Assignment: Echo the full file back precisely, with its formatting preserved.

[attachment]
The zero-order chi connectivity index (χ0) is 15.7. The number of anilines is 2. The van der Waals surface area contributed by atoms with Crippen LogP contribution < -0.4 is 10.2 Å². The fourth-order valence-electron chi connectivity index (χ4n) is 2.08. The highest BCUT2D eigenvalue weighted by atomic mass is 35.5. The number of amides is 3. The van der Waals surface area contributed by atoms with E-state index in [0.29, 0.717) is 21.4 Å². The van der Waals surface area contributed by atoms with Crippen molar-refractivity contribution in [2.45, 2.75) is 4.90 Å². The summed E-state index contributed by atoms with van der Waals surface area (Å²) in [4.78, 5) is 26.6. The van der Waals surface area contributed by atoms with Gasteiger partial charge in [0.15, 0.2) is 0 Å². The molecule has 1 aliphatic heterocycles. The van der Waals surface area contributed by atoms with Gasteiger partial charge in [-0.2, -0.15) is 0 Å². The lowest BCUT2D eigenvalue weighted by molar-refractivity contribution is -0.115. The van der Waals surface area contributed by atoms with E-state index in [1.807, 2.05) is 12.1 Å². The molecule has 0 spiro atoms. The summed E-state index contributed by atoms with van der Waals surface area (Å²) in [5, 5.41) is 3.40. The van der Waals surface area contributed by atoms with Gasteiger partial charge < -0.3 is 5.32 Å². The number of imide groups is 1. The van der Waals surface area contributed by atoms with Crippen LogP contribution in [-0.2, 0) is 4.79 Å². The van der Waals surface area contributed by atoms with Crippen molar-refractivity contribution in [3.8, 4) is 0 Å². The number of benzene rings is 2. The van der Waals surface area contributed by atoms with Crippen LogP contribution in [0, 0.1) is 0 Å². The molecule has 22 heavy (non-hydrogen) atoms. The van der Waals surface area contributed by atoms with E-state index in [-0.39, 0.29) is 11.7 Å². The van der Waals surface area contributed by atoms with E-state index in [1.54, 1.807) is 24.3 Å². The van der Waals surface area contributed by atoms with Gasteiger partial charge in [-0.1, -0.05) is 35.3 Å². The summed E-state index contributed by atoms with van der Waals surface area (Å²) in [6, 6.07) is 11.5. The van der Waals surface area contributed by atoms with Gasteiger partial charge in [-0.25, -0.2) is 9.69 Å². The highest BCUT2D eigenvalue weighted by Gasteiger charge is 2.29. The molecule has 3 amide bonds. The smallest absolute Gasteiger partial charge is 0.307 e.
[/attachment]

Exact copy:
The zero-order chi connectivity index (χ0) is 15.7. The number of anilines is 2. The van der Waals surface area contributed by atoms with Crippen LogP contribution < -0.4 is 10.2 Å². The fourth-order valence-electron chi connectivity index (χ4n) is 2.08. The highest BCUT2D eigenvalue weighted by atomic mass is 35.5. The number of amides is 3. The van der Waals surface area contributed by atoms with E-state index in [0.29, 0.717) is 21.4 Å². The van der Waals surface area contributed by atoms with Crippen molar-refractivity contribution in [2.45, 2.75) is 4.90 Å². The summed E-state index contributed by atoms with van der Waals surface area (Å²) in [4.78, 5) is 26.6. The van der Waals surface area contributed by atoms with Gasteiger partial charge in [0.15, 0.2) is 0 Å². The molecule has 1 aliphatic heterocycles. The van der Waals surface area contributed by atoms with Gasteiger partial charge in [-0.2, -0.15) is 0 Å². The lowest BCUT2D eigenvalue weighted by molar-refractivity contribution is -0.115. The van der Waals surface area contributed by atoms with E-state index in [1.807, 2.05) is 12.1 Å². The molecule has 0 spiro atoms. The summed E-state index contributed by atoms with van der Waals surface area (Å²) in [5, 5.41) is 3.40. The van der Waals surface area contributed by atoms with Gasteiger partial charge < -0.3 is 5.32 Å². The number of imide groups is 1. The van der Waals surface area contributed by atoms with Crippen LogP contribution in [-0.2, 0) is 4.79 Å². The van der Waals surface area contributed by atoms with Crippen molar-refractivity contribution in [3.8, 4) is 0 Å². The number of benzene rings is 2. The van der Waals surface area contributed by atoms with Crippen LogP contribution in [0, 0.1) is 0 Å². The molecule has 22 heavy (non-hydrogen) atoms. The van der Waals surface area contributed by atoms with E-state index in [-0.39, 0.29) is 11.7 Å². The van der Waals surface area contributed by atoms with E-state index in [1.54, 1.807) is 24.3 Å². The van der Waals surface area contributed by atoms with Gasteiger partial charge in [-0.1, -0.05) is 35.3 Å². The summed E-state index contributed by atoms with van der Waals surface area (Å²) in [6, 6.07) is 11.5. The van der Waals surface area contributed by atoms with Gasteiger partial charge in [-0.25, -0.2) is 9.69 Å². The highest BCUT2D eigenvalue weighted by Gasteiger charge is 2.29. The molecule has 3 amide bonds. The smallest absolute Gasteiger partial charge is 0.307 e.